Dialysis is a common treatment for kidney failure. A dialysis machine acts as an artificial kidney and draws blood from your body, circulates and cleanses it, and then returns it to your body. Vascular access is needed to serve as a long-lasting site through which large amounts of blood can be removed and returned during dialysis. One of the more common types of vascular access is called an arteriovenous or AV fistula.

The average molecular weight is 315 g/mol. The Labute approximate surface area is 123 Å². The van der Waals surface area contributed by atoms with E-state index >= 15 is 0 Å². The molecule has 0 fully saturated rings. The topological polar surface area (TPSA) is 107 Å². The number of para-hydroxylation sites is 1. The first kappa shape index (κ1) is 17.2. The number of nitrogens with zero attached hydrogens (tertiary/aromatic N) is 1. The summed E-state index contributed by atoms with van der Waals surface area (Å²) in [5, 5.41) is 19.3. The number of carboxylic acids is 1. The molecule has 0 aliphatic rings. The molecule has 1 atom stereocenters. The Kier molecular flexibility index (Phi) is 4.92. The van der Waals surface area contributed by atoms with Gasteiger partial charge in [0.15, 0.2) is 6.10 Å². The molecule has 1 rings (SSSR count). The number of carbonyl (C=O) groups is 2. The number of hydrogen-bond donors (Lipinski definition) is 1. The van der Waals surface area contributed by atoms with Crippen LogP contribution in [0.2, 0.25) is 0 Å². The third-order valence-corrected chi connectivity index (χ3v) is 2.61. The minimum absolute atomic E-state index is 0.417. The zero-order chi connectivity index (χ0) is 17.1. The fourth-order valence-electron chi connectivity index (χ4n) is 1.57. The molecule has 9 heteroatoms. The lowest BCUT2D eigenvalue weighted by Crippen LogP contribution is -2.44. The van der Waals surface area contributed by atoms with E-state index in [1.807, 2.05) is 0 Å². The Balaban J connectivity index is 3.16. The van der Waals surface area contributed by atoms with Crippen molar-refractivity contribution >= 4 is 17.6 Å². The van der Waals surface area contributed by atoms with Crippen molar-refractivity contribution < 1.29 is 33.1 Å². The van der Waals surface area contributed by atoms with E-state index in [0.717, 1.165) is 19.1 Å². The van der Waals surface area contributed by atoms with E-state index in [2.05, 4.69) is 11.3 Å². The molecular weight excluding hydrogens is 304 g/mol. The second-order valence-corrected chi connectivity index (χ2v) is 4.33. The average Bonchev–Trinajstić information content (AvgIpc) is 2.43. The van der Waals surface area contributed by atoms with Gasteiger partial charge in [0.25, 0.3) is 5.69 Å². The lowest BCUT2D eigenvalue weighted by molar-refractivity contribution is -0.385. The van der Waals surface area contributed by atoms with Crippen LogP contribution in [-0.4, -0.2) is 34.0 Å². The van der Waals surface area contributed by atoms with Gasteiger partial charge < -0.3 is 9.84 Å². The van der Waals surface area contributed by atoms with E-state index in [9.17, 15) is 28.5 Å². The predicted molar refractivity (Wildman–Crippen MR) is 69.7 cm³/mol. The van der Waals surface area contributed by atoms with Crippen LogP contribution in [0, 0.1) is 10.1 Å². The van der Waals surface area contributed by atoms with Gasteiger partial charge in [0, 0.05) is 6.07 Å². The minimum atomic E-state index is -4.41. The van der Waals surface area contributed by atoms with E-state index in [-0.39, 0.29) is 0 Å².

An AV fistula is a connection of an artery to a vein, usually in the forearm, made by a vascular surgeon. This connection causes increased blood flow through the vein, which results in it growing larger and stronger. This stronger vein is better able to handle repeated use, and avoid collapse, during dialysis treatments. AV fistulas are considered ideal means of access for dialysis as they are unlikely to become infected or cause clots.
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